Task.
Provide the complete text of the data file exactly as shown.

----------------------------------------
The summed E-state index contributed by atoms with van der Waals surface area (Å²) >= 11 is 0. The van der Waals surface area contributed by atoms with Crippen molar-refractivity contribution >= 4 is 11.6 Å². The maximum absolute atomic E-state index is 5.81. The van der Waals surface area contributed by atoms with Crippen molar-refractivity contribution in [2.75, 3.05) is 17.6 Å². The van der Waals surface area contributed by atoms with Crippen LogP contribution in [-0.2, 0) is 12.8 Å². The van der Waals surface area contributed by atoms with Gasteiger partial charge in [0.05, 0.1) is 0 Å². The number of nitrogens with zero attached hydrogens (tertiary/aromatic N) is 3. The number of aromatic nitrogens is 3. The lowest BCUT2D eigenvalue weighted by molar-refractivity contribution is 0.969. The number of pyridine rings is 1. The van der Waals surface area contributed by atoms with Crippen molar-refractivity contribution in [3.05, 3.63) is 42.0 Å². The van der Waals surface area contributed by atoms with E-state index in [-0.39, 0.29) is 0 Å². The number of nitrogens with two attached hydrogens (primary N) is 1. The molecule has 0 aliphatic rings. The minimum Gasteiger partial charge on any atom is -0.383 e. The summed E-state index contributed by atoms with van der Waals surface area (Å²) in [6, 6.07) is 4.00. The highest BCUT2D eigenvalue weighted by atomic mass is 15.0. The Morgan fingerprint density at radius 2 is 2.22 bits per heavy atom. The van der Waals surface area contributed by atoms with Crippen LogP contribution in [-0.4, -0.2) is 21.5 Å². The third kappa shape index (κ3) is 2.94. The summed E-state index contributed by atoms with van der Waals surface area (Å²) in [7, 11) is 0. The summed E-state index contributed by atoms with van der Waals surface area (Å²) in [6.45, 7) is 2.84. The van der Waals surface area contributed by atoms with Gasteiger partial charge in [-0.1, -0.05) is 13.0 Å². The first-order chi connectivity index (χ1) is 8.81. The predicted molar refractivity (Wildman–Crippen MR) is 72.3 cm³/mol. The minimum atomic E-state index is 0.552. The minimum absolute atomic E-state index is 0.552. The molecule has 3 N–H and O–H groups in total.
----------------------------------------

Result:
The summed E-state index contributed by atoms with van der Waals surface area (Å²) >= 11 is 0. The van der Waals surface area contributed by atoms with Crippen molar-refractivity contribution >= 4 is 11.6 Å². The maximum absolute atomic E-state index is 5.81. The van der Waals surface area contributed by atoms with Crippen molar-refractivity contribution in [2.75, 3.05) is 17.6 Å². The van der Waals surface area contributed by atoms with Crippen LogP contribution in [-0.2, 0) is 12.8 Å². The van der Waals surface area contributed by atoms with Gasteiger partial charge in [0.05, 0.1) is 0 Å². The number of nitrogens with zero attached hydrogens (tertiary/aromatic N) is 3. The number of aromatic nitrogens is 3. The lowest BCUT2D eigenvalue weighted by molar-refractivity contribution is 0.969. The number of pyridine rings is 1. The van der Waals surface area contributed by atoms with Crippen molar-refractivity contribution in [3.05, 3.63) is 42.0 Å². The van der Waals surface area contributed by atoms with E-state index in [-0.39, 0.29) is 0 Å². The number of nitrogens with two attached hydrogens (primary N) is 1. The molecule has 0 aliphatic rings. The minimum Gasteiger partial charge on any atom is -0.383 e. The summed E-state index contributed by atoms with van der Waals surface area (Å²) in [6, 6.07) is 4.00. The highest BCUT2D eigenvalue weighted by atomic mass is 15.0. The Morgan fingerprint density at radius 2 is 2.22 bits per heavy atom. The van der Waals surface area contributed by atoms with Crippen LogP contribution in [-0.4, -0.2) is 21.5 Å². The third kappa shape index (κ3) is 2.94. The summed E-state index contributed by atoms with van der Waals surface area (Å²) in [7, 11) is 0. The summed E-state index contributed by atoms with van der Waals surface area (Å²) in [6.45, 7) is 2.84. The van der Waals surface area contributed by atoms with Gasteiger partial charge in [-0.1, -0.05) is 13.0 Å². The first-order chi connectivity index (χ1) is 8.81. The predicted molar refractivity (Wildman–Crippen MR) is 72.3 cm³/mol. The minimum atomic E-state index is 0.552. The minimum absolute atomic E-state index is 0.552. The molecule has 3 N–H and O–H groups in total.